Natalie Peterson fished a lot as a kid. Now she's more of a fishing mom — not only to her son, Troy, 19, but to boatloads of young anglers from central Minnesota who are members of the Brainerd Warriors Fishing Team.

Which, in a world hungry these days for upbeat developments, is good news indeed.

Because in microcosm, Natalie and her husband, Mike, who is a Warriors team coach, and their son are representative of a movement in Minnesota and nationwide that gives lie to the notion that kids today are interested only in their phones and social media, and not in outdoor activities — fishing and hunting, specifically.

Arguably, in fact, thanks to ever-expanding competitive shooting and fishing opportunities for middle-school and high-school students, more Minnesota kids today are more knowledgeable about guns and gun safety, and fish and fishing, than ever in the state's history.

Evidence of this will be on display Friday through Sunday at the Northwest Sportshow (, which resumes at the Minneapolis Convention Center this year after a two-year, pandemic-induced layoff.

At the show, kids and their parents can rub shoulders with pro anglers and their student proteges at an exhibit called Fishing 101. Boat-maker Lund is a major sponsor of the attraction, which is intended to entertain kids while also hooking them on fishing.

It's all part of the Student Angler Tournament Trail (SATT,, one of a handful of learn-while-competing-on-the-water fishing opportunities Minnesota kids have these days.

This summer, SATT, which is affiliated with the national Student Angler Federation (, will offer a raft of Minnesota tournaments for kids and their "captains,'' or boat drivers: June 5 on Mille Lacs; June 12 on Minnetonka; June 26 on Leech Lake; July 10 on Gull Lake; July 24 on Mille Lacs; and Aug. 7 on Pools 4 and 5 of the Mississippi River.

Two-person angler teams finishing in the top 10% among competitors in each event qualify for the Tournament of Champions Aug. 21 on Lake Vermilion. And a two-day team fishing championship, in which each school can enter up to three two-person teams, will follow on Big Stone Lake Sept. 10-11.

Last year, 652 kids representing as many as 150 schools from Rochester to International Falls fished in at least one SATT event, a number that doesn't include student anglers who competed in tournaments sponsored by other organizations.

Some SATT youth fishing teams have as few as eight or 10 members. The Brainerd Warrior squad has 125.

Cost to fish in a SATT event is $20 per student. Boat captains, who often double as volunteer team coaches, must be at least 19 years old.

"In our Warriors club, we offer kids fishing opportunities from fifth and sixth grade through their senior year in high school,'' said Natalie Peterson, who is the volunteer SATT president. "In our tournament trail events, anglers who compete must be in grades nine through 12, though seventh- and eighth-graders can compete with a partner who is older.''

Troy Peterson started fishing with the Brainerd Warriors in sixth grade. Throughout middle school and high school, he had the same fishing partner, Cole Larkin of Brainerd, and Troy's dad was the boys' captain throughout.

"I really enjoyed it, particularly when we got to high school and could fish a lot of tournaments,'' Troy said. "My dad was always there with us, driving the boat, and we qualified for the High School Fishing World Finals and National Championships, traveling one year to Ohio to compete and other years to Alabama and South Carolina.''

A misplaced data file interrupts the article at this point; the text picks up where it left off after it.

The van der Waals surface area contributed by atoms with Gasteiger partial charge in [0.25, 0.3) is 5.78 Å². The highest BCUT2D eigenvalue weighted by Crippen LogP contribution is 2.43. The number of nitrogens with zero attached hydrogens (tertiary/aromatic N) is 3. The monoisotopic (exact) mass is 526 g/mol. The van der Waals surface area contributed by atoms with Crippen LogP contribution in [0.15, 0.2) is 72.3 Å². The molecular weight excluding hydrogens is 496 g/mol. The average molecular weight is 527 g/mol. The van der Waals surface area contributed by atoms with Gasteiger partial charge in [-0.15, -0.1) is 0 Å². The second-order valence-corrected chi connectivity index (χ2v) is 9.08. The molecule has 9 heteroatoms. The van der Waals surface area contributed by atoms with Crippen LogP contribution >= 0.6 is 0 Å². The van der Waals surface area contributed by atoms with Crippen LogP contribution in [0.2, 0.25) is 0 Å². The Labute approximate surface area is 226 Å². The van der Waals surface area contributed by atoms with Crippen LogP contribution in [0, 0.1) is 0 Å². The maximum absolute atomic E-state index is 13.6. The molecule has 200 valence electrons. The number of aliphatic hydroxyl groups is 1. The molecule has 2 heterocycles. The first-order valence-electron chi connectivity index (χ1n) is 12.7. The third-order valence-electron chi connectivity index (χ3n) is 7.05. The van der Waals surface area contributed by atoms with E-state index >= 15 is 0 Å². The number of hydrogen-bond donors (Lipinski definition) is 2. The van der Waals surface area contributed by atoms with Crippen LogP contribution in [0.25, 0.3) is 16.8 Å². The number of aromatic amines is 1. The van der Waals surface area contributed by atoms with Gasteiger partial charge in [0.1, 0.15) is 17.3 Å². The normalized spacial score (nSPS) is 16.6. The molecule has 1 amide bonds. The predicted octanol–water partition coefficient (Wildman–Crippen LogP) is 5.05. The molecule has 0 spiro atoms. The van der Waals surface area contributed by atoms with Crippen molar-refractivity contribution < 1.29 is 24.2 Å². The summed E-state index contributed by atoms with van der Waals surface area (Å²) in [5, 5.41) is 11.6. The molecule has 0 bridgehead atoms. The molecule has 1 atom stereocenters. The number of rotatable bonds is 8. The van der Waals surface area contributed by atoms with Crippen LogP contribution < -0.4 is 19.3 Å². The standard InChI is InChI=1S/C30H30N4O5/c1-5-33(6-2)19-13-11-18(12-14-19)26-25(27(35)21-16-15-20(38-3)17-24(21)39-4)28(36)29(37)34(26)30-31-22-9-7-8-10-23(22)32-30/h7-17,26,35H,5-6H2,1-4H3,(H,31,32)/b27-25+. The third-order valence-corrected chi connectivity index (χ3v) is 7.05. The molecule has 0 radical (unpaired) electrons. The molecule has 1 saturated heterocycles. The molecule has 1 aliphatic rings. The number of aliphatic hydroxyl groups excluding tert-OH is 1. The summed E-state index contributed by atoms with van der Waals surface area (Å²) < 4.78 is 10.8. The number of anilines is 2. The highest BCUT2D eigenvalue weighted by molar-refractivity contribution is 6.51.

SATT tourneys target largemouth and smallmouth bass. But fish aren't weighed at the end of a day's competition. No bass even land in live wells. Instead, kids use their phone cameras to photograph their fish, while an app on their phones measures and weighs the catches.

"The same app allows the kids' parents and grandparents to follow the action onshore, using their phones,'' Natalie Peterson said.

SATT tourneys are open to all kids, girls as well as boys. A plus for participants is that physical stature, which often determines success in prep sports such as basketball and football, isn't a factor in fishing.

Another benefit is that student fishing-team gatherings often occur in winter as well as summer, when kids and their coaches meet either to fish or, in more classroom-like settings, to learn about fish and how to catch them.

Season-ending awards banquets are sometimes part of the fun, too.

Best might be that students' parents often are closely involved, forging bonds that can last lifetimes.

"Now that I'm out of high school, my dad and I will be fishing Minnesota BASS Nation tournaments together this summer,'' Troy Peterson said.

Thanks to support from sponsors such as Lund, Rapala, Shimano and Scheels sporting goods, raffles are held annually to award college and other scholarships to top SATT anglers.

Last year more than $52,000 was given out.

The scholarships are awarded to kids who finish in the top echelon of anglers competing in the Tournament of Champions.

"This year among other prizes we're raffling a Lund boat, motor and trailer,'' Peterson said. "Tickets are $20. Five dollars goes to school teams to support them, $5 goes to SATT for administration and $10 to our scholarship fund.''

Kids who stop by the Fishing 101 exhibit at the Sportshow can cast to monster (magnetized) fish in "LUNDker Lake'' and also can test their skills "flipping'' bass lures at targets. Fishing pros also will be on hand to offer advice and encouragement.

What: Northwest Sportshow

Where: Minneapolis Convention Center.

When: Friday, noon-9 p.m. Saturday, 10 a.m.-8 p.m. Sunday, 10 a.m.-5 p.m.

Admission: Tickets this year are online only at Adult admission is $12. Kids 12 and under are free with paid adult admission.